In addition to the dysfunctional private sector, the conservative government of Nea Dimokratia amended the framework for public media shortly after its electoral win in summer 2019, aiming to centralize the control of public communication. Both the Public Broadcaster (ERT) and the public news agency- that feeds pretty much every Greek news website- have ever since become a competence of the Prime Minister as well as the General Secretariat for Information and Communication.

The COVID-19 outbreak in early 2020 in Greece has been used by the Greek government as an opportunity to allocate €20 million to media outlets for them to carry public health messages, despite the provision in the Greek Constitution that public messages like that should be aired free of charge. The transparency of this move has been questioned right away, as the list of beneficiaries has only been published after pressure by the opposition and watchdog organisations such as Vouliwatch.

This has just been the first ring to a long chain of events and developments that have harmed media freedom and pluralism within the pandemic.

2021 a milestone year for the deterioration of press freedom in Greece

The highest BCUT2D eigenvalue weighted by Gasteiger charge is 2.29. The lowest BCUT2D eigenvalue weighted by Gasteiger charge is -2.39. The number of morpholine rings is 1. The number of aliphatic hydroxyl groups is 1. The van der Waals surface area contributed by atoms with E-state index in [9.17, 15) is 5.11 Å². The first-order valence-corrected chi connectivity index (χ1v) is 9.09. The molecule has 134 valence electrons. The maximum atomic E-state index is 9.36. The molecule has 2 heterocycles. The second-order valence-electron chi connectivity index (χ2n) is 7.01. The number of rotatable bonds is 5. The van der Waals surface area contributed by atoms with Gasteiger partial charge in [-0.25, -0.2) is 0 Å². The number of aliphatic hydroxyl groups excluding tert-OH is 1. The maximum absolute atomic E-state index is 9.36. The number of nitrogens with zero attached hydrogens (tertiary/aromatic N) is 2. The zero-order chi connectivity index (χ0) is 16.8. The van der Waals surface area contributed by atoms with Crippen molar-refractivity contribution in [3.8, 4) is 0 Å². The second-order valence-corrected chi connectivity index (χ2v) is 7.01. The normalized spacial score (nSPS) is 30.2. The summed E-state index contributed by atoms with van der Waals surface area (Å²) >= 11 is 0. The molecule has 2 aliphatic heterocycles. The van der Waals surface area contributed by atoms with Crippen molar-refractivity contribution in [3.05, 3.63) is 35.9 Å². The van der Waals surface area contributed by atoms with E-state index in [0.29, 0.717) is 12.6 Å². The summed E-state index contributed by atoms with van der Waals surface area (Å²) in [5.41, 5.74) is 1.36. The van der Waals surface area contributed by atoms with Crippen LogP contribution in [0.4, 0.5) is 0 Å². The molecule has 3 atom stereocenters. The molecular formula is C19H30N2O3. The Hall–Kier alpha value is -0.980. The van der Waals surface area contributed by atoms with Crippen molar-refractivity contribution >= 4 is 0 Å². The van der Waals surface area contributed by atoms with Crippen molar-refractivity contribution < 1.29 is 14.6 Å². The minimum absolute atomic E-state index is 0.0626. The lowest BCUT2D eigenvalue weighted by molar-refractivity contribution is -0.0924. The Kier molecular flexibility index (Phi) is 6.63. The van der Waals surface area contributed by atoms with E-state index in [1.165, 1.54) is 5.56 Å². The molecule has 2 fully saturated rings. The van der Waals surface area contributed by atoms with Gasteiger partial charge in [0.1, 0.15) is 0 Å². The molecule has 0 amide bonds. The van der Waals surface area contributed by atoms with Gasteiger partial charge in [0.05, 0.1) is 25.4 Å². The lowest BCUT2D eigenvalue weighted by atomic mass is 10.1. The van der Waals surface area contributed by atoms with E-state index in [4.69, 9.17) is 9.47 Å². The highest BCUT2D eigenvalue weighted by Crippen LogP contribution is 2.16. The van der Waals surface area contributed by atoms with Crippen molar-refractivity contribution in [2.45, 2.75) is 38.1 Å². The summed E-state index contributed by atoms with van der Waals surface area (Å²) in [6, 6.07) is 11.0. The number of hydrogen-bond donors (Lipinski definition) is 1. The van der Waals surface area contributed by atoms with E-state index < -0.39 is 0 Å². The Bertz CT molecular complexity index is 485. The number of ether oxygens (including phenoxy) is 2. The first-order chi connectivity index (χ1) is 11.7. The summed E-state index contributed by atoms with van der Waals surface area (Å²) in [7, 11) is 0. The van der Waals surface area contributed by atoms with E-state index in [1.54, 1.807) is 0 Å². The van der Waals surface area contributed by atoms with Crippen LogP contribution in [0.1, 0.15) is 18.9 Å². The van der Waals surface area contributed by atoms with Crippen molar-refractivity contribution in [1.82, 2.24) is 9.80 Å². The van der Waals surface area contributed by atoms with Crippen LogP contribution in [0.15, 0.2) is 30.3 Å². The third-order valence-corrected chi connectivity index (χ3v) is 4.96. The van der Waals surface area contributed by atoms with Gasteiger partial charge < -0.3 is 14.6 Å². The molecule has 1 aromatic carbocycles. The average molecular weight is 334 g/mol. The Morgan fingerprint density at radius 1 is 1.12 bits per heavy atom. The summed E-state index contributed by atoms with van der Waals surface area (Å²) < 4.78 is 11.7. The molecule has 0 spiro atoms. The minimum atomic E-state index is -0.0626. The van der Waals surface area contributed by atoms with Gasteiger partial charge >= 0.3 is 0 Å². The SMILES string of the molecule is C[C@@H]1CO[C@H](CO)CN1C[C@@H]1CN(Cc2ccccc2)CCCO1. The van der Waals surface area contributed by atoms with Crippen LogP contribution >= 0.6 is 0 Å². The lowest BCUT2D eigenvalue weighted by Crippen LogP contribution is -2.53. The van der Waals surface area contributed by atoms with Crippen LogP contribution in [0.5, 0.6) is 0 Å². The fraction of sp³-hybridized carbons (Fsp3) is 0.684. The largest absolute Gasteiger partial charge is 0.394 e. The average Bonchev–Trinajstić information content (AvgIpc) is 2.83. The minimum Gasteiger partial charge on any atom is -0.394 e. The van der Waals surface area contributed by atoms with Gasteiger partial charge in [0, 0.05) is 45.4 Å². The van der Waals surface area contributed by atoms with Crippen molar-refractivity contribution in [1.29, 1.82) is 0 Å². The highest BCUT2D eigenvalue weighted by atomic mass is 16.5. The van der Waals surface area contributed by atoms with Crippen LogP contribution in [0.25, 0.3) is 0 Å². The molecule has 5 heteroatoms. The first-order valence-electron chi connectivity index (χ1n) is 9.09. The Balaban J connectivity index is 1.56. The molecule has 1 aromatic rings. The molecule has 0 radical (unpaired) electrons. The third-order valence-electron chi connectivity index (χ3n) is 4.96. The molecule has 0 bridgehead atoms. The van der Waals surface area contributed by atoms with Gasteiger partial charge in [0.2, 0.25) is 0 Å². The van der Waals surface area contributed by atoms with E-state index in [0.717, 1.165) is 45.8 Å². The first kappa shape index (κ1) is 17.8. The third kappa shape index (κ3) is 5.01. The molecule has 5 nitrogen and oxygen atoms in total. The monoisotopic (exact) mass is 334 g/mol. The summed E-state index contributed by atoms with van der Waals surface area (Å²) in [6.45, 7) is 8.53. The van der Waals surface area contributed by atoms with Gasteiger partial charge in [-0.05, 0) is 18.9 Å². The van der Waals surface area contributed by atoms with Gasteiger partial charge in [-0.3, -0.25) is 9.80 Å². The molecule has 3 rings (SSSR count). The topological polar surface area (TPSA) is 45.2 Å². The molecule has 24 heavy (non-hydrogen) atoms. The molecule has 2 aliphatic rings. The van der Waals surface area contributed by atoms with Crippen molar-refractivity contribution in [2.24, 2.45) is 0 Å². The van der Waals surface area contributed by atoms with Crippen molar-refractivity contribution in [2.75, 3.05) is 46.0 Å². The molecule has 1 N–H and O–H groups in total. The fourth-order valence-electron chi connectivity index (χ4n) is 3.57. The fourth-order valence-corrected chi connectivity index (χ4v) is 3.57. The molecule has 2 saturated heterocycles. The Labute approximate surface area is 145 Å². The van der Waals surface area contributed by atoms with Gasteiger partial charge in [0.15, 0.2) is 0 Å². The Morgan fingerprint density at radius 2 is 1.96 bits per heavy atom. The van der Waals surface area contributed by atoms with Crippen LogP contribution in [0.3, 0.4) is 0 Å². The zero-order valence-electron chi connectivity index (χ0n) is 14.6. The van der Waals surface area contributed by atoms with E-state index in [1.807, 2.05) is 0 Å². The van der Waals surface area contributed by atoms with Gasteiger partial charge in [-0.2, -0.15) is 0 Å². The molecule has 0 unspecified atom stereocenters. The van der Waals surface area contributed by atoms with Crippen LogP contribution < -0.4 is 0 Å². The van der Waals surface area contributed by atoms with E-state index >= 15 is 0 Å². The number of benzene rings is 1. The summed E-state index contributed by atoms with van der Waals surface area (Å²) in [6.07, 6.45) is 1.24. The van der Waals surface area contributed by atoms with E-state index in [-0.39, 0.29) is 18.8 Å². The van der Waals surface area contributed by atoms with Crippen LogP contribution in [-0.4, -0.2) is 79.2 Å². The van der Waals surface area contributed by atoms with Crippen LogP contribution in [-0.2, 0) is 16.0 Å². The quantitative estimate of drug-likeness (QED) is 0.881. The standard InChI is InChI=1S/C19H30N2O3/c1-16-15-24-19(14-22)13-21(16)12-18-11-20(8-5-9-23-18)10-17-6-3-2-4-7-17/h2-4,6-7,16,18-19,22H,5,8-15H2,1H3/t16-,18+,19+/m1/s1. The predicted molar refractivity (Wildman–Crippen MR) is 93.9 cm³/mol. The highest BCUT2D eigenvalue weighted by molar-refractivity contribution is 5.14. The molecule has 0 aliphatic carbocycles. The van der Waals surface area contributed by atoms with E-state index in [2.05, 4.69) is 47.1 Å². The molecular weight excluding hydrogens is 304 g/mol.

Since the beginning of the year, one can see Greece featuring in numerous statements of International Press Associations on a regular basis. Here are a few reasons why.

1. The assassination of the journalist Giorgos Karaivaz

On April 9th 2021 prominent investigative journalist, Giorgos Karaivaz was shot dead in plain daylight just outside his house in Athens. Prime Minister Kyriakos Mitsotakis tweeted "The cold-blooded murder of journalist George Karaivaz has shocked the whole nation", calling for a swift investigation of the case that the police called “a contract killing carried out by professional killers”. Seven months later and despite the Greek media reports in spring that “the chain is tightening around his killers”, neither arrests have been made nor suspects have been publicly identified, while public information concerning the investigation is rather limited.

2. A SLAPP lawsuit targets a journalist and local media cooperative

In October 2021, the Alterthess media cooperative based in Thessaloniki received notice of a lawsuit against journalist Stavroula Poulimeni filed on behalf of an executive of Hellas Gold S.A, a subsidiary of Eldorado Gold. According to the lawsuit, € 100,000 is requested as compensation for the publication of a story on October 27, 2020, with the charge of illegal processing of personal data related to a criminal conviction. In case of non-payment of compensation, the journalist is threatened with a one-year sentence.